In this study, we aimed to ascertain OS and DFS rates in tongue cancer and to identify the clinicopathological factors predicting treatment outcomes in this disease. Our study of survival outcomes revealed 5-year OS and DFS of 72% and 63%, respectively. These results are encouraging given that the corresponding results in previous reports are in the range of 5%-60%6-8,11. These results could be attributed to the postoperative treatment strategies, including adjuvant therapy (RT/CRT), implemented by a multidisciplinary team, as well as to surgical treatment with concomitant microvascular reconstruction, which enabled complete (R0) resection and improved patient quality of life. Moreover, it is believed that the relatively high frequency at which elective neck dissection was performed in this cohort also contributed to this favorable outcome.

Previous reports have discussed several clinicopathological parameters in relation to survival and disease progression in oral squamous cell carcinoma (OSCC), but only a few focused on tongue cancer. For patients with high-risk factors, multimodality treatments are mandatory for better prognoses6,13-15. In the univariate analysis, factors significantly affecting prognosis included pN status (N1, N2-3), advanced disease stage (III-IV), treatment modality (adjuvant RT or CRT, definitive RT/CRT), moderately (G2) to poorly differentiated (G3) tumors, DOI >10 mm, advanced T stage (T3-4), PNI, ENE, and close marginal status. Multivariate analysis also revealed that the pN status (N1, N2-3) was the most important predictor of both OS and DFS. Moreover, PNI had a significant negative effect on DFS.

Cervical metastasis is reportedly a significant predictor of poor survival in OTSCC. Both univariate and multivariate analyses revealed that nodal metastasis with increasing pN stages significantly affected OS and DFS. In locoregionally advanced disease, the survival rate decreased by <50%11. Our study showed that nodal metastasis decreased 5-year OS and DFS from 93.7% to 50.7% and 85.1% to 47%, respectively, confirming these findings. Considering that approximately 60% of the instances of disease control failure occurred locoregionally and regionally in this study and considering the high rate of occult metastasis at this site8,16-18, active management of regional lymphatics with elective neck dissection should be considered. In the present study, occult nodal metastasis was observed in 17.3% of patients, including patients with T1-2 tumors. The 5-year DFS was better in patients who underwent neck dissections compared to those who did not undergo the procedure, even with early-stage disease (I, II).

PNI and LVI have been reported to adversely affect treatment outcomes in OSCC. However, a high level of heterogeneity exists in the detection criteria among studies. PNI is classified as tumor cells invading nerve sheaths or surrounding at least one-third of the circumference of the nerve, while LVI is defined as the presence of tumor cells within or adjacent to the vessels. Both of these factors can involve subjectivity in the diagnosis19. Several studies have confirmed that PNI and LVI possess a high prognostic value for decreased survival in OTSCC8,20,21. The results of the univariate analyses in our study were consistent with such findings. However, the results of the multivariate analysis, apart from those related to PNI in DFS, were not significant in terms of OS and DFS. The identification of PNI as an independent prognosticator in our study supports the finding that the perineural space acts as a low-resistance route for progression of SCC within connective tissue-innervating peripheral nerves22.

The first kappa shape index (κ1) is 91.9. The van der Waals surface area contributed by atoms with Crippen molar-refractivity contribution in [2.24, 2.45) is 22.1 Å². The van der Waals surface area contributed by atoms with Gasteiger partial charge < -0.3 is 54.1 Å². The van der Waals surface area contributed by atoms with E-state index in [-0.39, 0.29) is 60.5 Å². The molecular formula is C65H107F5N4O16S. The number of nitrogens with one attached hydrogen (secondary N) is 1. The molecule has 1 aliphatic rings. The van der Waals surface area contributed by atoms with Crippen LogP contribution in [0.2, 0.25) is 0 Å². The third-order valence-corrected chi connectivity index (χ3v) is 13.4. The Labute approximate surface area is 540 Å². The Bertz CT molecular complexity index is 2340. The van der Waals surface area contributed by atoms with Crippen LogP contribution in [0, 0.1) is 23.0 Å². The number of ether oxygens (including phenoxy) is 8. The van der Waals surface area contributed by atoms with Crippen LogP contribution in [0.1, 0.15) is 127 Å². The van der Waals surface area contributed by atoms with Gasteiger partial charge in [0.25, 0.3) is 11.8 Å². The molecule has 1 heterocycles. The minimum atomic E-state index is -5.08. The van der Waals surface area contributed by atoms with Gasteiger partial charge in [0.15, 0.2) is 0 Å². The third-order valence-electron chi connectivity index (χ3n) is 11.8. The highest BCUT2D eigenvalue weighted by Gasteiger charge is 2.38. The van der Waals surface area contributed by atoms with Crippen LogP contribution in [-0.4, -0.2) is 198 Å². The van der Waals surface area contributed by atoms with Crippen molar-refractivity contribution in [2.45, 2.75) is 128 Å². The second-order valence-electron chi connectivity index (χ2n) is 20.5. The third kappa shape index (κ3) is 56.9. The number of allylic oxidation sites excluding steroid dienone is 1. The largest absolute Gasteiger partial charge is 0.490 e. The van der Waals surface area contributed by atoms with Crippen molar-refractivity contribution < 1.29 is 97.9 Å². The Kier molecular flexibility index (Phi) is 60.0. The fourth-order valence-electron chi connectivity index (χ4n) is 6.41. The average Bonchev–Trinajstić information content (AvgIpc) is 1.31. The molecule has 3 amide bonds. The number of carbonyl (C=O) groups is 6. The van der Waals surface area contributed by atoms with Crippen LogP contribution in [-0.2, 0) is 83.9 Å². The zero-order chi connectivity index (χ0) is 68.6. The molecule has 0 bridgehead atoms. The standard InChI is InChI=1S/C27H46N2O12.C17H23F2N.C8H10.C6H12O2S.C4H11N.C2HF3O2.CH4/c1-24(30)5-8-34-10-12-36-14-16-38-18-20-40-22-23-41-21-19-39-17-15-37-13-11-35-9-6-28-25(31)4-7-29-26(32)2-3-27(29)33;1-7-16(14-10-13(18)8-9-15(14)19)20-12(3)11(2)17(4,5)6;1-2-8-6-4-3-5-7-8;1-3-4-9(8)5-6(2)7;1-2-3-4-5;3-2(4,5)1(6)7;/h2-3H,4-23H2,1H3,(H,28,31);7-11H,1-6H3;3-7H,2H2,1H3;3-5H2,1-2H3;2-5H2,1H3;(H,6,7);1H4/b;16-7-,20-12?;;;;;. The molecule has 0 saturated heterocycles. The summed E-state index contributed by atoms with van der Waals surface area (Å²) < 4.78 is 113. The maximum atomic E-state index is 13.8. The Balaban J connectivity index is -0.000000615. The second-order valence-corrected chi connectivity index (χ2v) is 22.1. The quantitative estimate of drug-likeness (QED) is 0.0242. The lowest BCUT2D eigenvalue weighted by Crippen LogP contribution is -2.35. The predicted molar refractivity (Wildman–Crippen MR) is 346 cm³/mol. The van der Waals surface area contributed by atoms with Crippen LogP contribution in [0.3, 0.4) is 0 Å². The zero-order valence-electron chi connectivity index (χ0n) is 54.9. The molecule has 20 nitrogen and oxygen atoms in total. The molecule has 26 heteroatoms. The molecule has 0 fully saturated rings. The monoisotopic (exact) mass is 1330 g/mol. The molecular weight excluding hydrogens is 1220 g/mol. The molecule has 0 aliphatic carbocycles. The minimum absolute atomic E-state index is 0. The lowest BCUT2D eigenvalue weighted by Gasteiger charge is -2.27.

Regarding the effect of tumor grade on OS and DFS, it is widely accepted that well-differentiated tumors (G1) have a better prognosis in OSCC compared with moderately to poorly differentiated tumors (G2-3)18. However, most studies do not consider the histological grade to be a significant predictor of treatment outcomes9,14,20,23. Our study showed that OS and DFS decreased with increasing tumor grade (from G1 to G3). This finding was significant only in the univariate analysis. Further randomized multi-institutional prospective studies are necessary to ascertain the effect of tumor grade on prognosis.

Age and sex have been suggested to be possible risk factors affecting treatment outcomes. Some studies have reported that the prognosis in younger patients (≤40 years of age) is poorer compared to the elderly, justifying more aggressive treatment in this subgroup23-25. However, other studies have highlighted the role of aging in poor prognosis and the negative effect of comorbidities in the elderly26,27. Likewise, regarding sex as a prognostic factor, various studies have produced varying results, ranging from those indicating that female sex is associated with better survival28,29 to those exhibiting no significant difference between the sexes30. The current study revealed no significant effects of age and sex on OS and DFS, in line with the findings of the latter studies. Therefore, further well-defined studies are warranted to elucidate the prognostic effects of age and sex on OTSCC.